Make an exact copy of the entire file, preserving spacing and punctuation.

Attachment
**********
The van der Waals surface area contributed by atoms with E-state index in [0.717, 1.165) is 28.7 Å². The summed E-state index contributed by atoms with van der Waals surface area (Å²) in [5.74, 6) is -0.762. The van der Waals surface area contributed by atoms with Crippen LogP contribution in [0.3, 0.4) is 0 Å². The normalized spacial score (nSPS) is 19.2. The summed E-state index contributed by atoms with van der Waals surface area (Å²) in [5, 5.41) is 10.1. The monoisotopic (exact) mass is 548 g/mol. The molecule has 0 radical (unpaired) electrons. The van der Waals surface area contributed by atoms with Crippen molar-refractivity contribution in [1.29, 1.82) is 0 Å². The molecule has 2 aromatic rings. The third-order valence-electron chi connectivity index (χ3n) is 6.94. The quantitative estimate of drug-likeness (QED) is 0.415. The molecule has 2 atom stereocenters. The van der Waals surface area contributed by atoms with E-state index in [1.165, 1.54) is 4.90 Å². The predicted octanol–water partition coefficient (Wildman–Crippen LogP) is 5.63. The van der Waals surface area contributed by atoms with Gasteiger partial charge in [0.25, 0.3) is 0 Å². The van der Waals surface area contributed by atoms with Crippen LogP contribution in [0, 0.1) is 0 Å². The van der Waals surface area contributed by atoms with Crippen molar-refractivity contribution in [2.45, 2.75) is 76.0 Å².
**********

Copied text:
The van der Waals surface area contributed by atoms with E-state index in [0.717, 1.165) is 28.7 Å². The summed E-state index contributed by atoms with van der Waals surface area (Å²) in [5.74, 6) is -0.762. The van der Waals surface area contributed by atoms with Crippen LogP contribution in [0.3, 0.4) is 0 Å². The normalized spacial score (nSPS) is 19.2. The summed E-state index contributed by atoms with van der Waals surface area (Å²) in [5, 5.41) is 10.1. The monoisotopic (exact) mass is 548 g/mol. The molecule has 0 radical (unpaired) electrons. The van der Waals surface area contributed by atoms with Crippen molar-refractivity contribution in [1.29, 1.82) is 0 Å². The molecule has 2 aromatic rings. The third-order valence-electron chi connectivity index (χ3n) is 6.94. The quantitative estimate of drug-likeness (QED) is 0.415. The molecule has 2 atom stereocenters. The van der Waals surface area contributed by atoms with E-state index in [1.165, 1.54) is 4.90 Å². The predicted octanol–water partition coefficient (Wildman–Crippen LogP) is 5.63. The van der Waals surface area contributed by atoms with Gasteiger partial charge in [0.25, 0.3) is 0 Å². The van der Waals surface area contributed by atoms with Crippen LogP contribution in [0, 0.1) is 0 Å². The van der Waals surface area contributed by atoms with Crippen molar-refractivity contribution in [2.45, 2.75) is 76.0 Å².